But the moment they sign on, Flex drivers discover algorithms are monitoring their every move. Did they get to the delivery station when they said they would? Did they complete their route in the prescribed window? Did they leave a package in full view of porch pirates instead of hidden behind a planter as requested? Amazon algorithms scan the gusher of incoming data for performance patterns and decide which drivers get more routes and which are deactivated. Human feedback is rare. Drivers occasionally receive automated emails, but mostly they’re left to obsess about their ratings, which include four categories: Fantastic, Great, Fair or At Risk.
Bloomberg interviewed 15 Flex drivers, including four who say they were wrongly terminated, as well as former Amazon managers who say the largely automated system is insufficiently attuned to the real-world challenges drivers face every day. Amazon knew delegating work to machines would lead to mistakes and damaging headlines, these former managers said, but decided it was cheaper to trust the algorithms than pay people to investigate mistaken firings so long as the drivers could be replaced easily.
So far, Amazon has had no trouble finding Flex contractors. Globally, some 4 million drivers have downloaded the app, including 2.9 million in the U.S., according to App Annie. And more than 660,000 people in the U.S. downloaded it in the first five months of this year, up 21% from the same period a year ago, according to SensorTower, another app tracker.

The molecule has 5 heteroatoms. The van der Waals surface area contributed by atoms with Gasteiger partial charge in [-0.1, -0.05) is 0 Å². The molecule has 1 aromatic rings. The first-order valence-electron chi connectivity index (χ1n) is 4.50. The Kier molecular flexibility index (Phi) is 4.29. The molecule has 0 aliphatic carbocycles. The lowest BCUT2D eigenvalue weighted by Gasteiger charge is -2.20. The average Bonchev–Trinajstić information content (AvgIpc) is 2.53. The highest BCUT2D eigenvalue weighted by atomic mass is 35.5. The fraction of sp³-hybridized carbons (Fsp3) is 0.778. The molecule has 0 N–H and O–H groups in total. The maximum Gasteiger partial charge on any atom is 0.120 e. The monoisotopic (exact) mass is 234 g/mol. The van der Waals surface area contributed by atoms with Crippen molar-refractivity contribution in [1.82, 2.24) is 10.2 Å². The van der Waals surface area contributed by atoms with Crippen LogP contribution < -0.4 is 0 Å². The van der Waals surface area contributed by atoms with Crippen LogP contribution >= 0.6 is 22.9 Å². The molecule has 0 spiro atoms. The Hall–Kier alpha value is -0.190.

Inside Amazon, the Flex program is considered a great success, whose benefits far outweigh the collateral damage, said a former engineer who helped design the system. “Executives knew this was gonna shit the bed,” this person said. “That’s actually how they put it in meetings. The only question was how much poo we wanted there to be.”
In a statement, Amazon spokeswoman Kate Kudrna called drivers’ claims of poor treatment and unfair termination anecdotal and said they don’t represent the experience of the vast majority of Flex drivers. “We have invested heavily in technology and resources to provide drivers visibility into their standing and eligibility to continue delivering, and investigate all driver appeals,” she said.
As independent contractors, Flex drivers have little recourse when they believe they’ve been deactivated unfairly. There’s no paid administrative leave during an appeal. Drivers can pay $200 to take their dispute to arbitration, but few do, seeing it as a waste of time and money.